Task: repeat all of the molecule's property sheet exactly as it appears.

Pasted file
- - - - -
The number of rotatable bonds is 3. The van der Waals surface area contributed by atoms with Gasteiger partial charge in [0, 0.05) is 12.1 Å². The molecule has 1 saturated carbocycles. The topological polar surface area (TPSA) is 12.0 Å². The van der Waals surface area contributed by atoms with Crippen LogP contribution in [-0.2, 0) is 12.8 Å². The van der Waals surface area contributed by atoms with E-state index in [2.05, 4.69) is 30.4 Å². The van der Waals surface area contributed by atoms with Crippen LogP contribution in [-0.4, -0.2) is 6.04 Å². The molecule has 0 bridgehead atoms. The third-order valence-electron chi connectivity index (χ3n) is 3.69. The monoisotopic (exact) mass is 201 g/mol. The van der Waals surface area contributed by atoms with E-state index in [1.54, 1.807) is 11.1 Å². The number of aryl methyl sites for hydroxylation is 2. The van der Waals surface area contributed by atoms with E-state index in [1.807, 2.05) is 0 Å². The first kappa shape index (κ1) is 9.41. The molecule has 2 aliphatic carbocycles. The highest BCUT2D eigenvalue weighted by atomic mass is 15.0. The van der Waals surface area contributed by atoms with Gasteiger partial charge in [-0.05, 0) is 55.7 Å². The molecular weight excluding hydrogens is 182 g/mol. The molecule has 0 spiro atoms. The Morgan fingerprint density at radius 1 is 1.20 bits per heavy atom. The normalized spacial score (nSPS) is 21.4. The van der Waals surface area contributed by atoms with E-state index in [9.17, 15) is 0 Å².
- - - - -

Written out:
The number of rotatable bonds is 3. The van der Waals surface area contributed by atoms with Gasteiger partial charge in [0, 0.05) is 12.1 Å². The molecule has 1 saturated carbocycles. The topological polar surface area (TPSA) is 12.0 Å². The van der Waals surface area contributed by atoms with Crippen LogP contribution in [-0.2, 0) is 12.8 Å². The van der Waals surface area contributed by atoms with E-state index in [2.05, 4.69) is 30.4 Å². The van der Waals surface area contributed by atoms with Crippen LogP contribution in [-0.4, -0.2) is 6.04 Å². The molecule has 0 bridgehead atoms. The third-order valence-electron chi connectivity index (χ3n) is 3.69. The monoisotopic (exact) mass is 201 g/mol. The van der Waals surface area contributed by atoms with E-state index in [1.54, 1.807) is 11.1 Å². The number of aryl methyl sites for hydroxylation is 2. The van der Waals surface area contributed by atoms with E-state index in [1.807, 2.05) is 0 Å². The first kappa shape index (κ1) is 9.41. The molecule has 2 aliphatic carbocycles. The highest BCUT2D eigenvalue weighted by atomic mass is 15.0. The van der Waals surface area contributed by atoms with Gasteiger partial charge in [-0.05, 0) is 55.7 Å². The molecular weight excluding hydrogens is 182 g/mol. The molecule has 0 spiro atoms. The Morgan fingerprint density at radius 1 is 1.20 bits per heavy atom. The normalized spacial score (nSPS) is 21.4. The van der Waals surface area contributed by atoms with E-state index in [9.17, 15) is 0 Å².